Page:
Royal Brocade Coat

royalbrocadecoat6No, my daughter does not need a coat. Her grandparents from California send her jackets regularly (they know we need a whole wardrobe of them here in Seattle and are so sweetly helpful!). So this jacket is solely for “the pretty” and I thought I would take this opportunity to try my hand at a coat.

Many years ago my mom (the most talented and skilled seamstress in the world) told me that it is so difficult to get a jacket to hang correctly that it was worth it just to buy them. Now, after making one, I see her point…but I’m still excited to figure out how to do it. I sew for the fun and challenge!


Pattern: Simplicity 2534. I wrote down this pattern number after another blogger mentioned it was great, but I wasn’t blogging then and I can’t remember who it was so I can link back. So sorry! Yes, the pattern was a good one, but I had my fair share of challenges.

Fabric – medium brocade with quite a bit of drape. It handled the gathers nicely, but didn’t press very well. Lined in purple micro-fleece. The micro-fleece is lighter and thinner, but still soft and cozy.

The lining isn't gathered as full as the coat.

The lining isn’t gathered as full as the coat.

Because I lined in fleece, I chose not to gather the lining around the waist to the same degree as the outside fabric, because I thought that would really make it bulky around the middle. But that little idea also meant I could not hem the coat to the lining to make a completely invisible hem. I ended up doing a blind hem.

Blind hem

Blind hem


Wins Losses
-I could customize the sizing a bit for my slight-shouldered girl, but still make it long enough. I think I could have made the shoulders even narrower to fit her better, but it is a child’s coat so I don’t need to overfit, right?-The fabric is lovely and fancy on the outside, but the fleece makes it nice and snuggly on the inside!

-It went together well, even if I obviously need practice with collars!

-The collar wouldn’t lay flat! I understitched as instructed but I still had to hand-stitch the under collar to the interfacing of the top of the collar.-I could not figure out how to stitch the sleeve to the lining like on RTW and turn it right side out. I tried twice, followed a tutorial, still couldn’t do it, so, defeated, I just hemmed the sleeves by turning them under and catching the lining in the seam. It DOES NOT look professional. *Sob*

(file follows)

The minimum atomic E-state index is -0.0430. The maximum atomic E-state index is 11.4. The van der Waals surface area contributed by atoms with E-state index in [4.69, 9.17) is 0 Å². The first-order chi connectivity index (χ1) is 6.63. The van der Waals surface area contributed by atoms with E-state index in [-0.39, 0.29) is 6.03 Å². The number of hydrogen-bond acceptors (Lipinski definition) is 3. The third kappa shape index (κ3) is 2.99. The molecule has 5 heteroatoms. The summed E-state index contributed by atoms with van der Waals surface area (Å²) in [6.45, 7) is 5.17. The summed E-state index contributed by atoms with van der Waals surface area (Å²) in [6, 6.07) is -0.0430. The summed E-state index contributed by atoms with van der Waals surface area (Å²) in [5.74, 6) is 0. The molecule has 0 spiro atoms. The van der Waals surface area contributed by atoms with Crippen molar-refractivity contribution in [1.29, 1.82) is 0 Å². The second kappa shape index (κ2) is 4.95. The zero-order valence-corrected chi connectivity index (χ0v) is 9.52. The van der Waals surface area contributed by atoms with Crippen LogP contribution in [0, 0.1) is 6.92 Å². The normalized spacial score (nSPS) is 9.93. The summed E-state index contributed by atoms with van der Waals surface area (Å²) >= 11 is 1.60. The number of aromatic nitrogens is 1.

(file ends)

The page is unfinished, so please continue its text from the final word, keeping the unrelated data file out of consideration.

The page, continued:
Shoulders are still a tad big, but I had already narrowed them a half inch!

Shoulders are still a tad big, but I had already narrowed them a half inch each!

What I learned-

  • Use more interfacing!
  • I need practice in perfecting my buttonhole placement. Of course the machine does buttonholes beautifully, so my challenge is just lining them up and keeping them perpendicular.
  • I need more detailed instructions for collars and jackets. Really, really detailed. I need Jackets for Dummies. I think I’ll purchase a jacket pattern from one of the great indie pattern companies that always include great instructions. I adore Colette patterns and they have the beautiful Anise jacket. Or Sewaholic has the Minoru jacket or Robson coat, though I’m not sure the collars on those are exactly what I’m looking for instruction on.


I might make one for my littlest daughter to practice once more before I try a grown up version. I want to get comfy with collars one way or another. Maybe I should try collared shirts?  Scary!



5 thoughts on “Royal Brocade Coat

  1. It is very pretty and it looks like your daughter adores it. Good job with your first coat. I am going to attempt one this fall. I am nervous.

    • I think the pretty fabric really does help that coat look good, because I had so many problems with it! I am lucky my daughter is very sweet about the items I make for her. She is always proud to say “My mom made it!”

      Are you going to make a coat for you? That is on my list, too! We should find a sew-a-long or something.

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